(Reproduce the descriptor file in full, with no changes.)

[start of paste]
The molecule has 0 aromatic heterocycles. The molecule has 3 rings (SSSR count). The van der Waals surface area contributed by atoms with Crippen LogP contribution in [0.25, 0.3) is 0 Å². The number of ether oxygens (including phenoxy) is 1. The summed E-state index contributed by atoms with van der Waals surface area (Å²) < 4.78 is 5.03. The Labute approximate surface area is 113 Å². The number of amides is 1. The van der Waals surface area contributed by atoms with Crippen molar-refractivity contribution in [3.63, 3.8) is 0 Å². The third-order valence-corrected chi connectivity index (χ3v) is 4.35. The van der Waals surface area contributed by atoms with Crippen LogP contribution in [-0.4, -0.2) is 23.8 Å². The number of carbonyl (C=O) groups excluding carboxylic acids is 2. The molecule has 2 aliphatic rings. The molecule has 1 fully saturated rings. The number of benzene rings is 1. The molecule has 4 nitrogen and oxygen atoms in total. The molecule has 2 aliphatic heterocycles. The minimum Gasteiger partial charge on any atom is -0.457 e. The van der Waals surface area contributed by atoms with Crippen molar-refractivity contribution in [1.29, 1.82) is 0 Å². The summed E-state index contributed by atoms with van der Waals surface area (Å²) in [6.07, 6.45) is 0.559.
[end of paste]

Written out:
The molecule has 0 aromatic heterocycles. The molecule has 3 rings (SSSR count). The van der Waals surface area contributed by atoms with Crippen LogP contribution in [0.25, 0.3) is 0 Å². The number of ether oxygens (including phenoxy) is 1. The summed E-state index contributed by atoms with van der Waals surface area (Å²) < 4.78 is 5.03. The Labute approximate surface area is 113 Å². The number of amides is 1. The van der Waals surface area contributed by atoms with Crippen molar-refractivity contribution in [3.63, 3.8) is 0 Å². The third-order valence-corrected chi connectivity index (χ3v) is 4.35. The van der Waals surface area contributed by atoms with Crippen LogP contribution in [-0.4, -0.2) is 23.8 Å². The number of carbonyl (C=O) groups excluding carboxylic acids is 2. The molecule has 2 aliphatic rings. The molecule has 1 fully saturated rings. The number of benzene rings is 1. The molecule has 4 nitrogen and oxygen atoms in total. The molecule has 2 aliphatic heterocycles. The minimum Gasteiger partial charge on any atom is -0.457 e. The van der Waals surface area contributed by atoms with Crippen molar-refractivity contribution in [1.29, 1.82) is 0 Å². The summed E-state index contributed by atoms with van der Waals surface area (Å²) in [6.07, 6.45) is 0.559.